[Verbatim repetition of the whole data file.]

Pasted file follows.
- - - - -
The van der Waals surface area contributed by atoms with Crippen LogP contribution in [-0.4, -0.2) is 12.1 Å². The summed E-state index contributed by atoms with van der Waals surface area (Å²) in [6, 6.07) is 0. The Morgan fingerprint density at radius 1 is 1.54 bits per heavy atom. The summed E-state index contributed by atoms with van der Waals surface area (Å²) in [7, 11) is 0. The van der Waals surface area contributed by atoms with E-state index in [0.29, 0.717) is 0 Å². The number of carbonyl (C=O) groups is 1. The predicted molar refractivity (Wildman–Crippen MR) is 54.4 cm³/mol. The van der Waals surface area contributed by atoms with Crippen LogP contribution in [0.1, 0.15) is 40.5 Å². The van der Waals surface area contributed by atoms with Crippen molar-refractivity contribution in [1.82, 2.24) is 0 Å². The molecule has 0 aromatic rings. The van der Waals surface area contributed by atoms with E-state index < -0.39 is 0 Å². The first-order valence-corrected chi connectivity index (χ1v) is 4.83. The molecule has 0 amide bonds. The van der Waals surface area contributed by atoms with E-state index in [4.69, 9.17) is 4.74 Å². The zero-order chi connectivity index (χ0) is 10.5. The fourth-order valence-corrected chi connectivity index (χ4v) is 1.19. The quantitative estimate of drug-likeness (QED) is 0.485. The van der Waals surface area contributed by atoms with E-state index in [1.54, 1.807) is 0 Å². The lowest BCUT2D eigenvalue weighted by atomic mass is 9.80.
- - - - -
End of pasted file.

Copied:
The van der Waals surface area contributed by atoms with Crippen LogP contribution in [-0.4, -0.2) is 12.1 Å². The summed E-state index contributed by atoms with van der Waals surface area (Å²) in [6, 6.07) is 0. The Morgan fingerprint density at radius 1 is 1.54 bits per heavy atom. The summed E-state index contributed by atoms with van der Waals surface area (Å²) in [7, 11) is 0. The van der Waals surface area contributed by atoms with E-state index in [0.29, 0.717) is 0 Å². The number of carbonyl (C=O) groups is 1. The predicted molar refractivity (Wildman–Crippen MR) is 54.4 cm³/mol. The van der Waals surface area contributed by atoms with Crippen LogP contribution in [0.1, 0.15) is 40.5 Å². The van der Waals surface area contributed by atoms with Crippen molar-refractivity contribution in [1.82, 2.24) is 0 Å². The molecule has 0 aromatic rings. The van der Waals surface area contributed by atoms with E-state index < -0.39 is 0 Å². The first-order valence-corrected chi connectivity index (χ1v) is 4.83. The molecule has 0 amide bonds. The van der Waals surface area contributed by atoms with E-state index in [4.69, 9.17) is 4.74 Å². The zero-order chi connectivity index (χ0) is 10.5. The fourth-order valence-corrected chi connectivity index (χ4v) is 1.19. The quantitative estimate of drug-likeness (QED) is 0.485. The van der Waals surface area contributed by atoms with E-state index in [1.54, 1.807) is 0 Å². The lowest BCUT2D eigenvalue weighted by atomic mass is 9.80.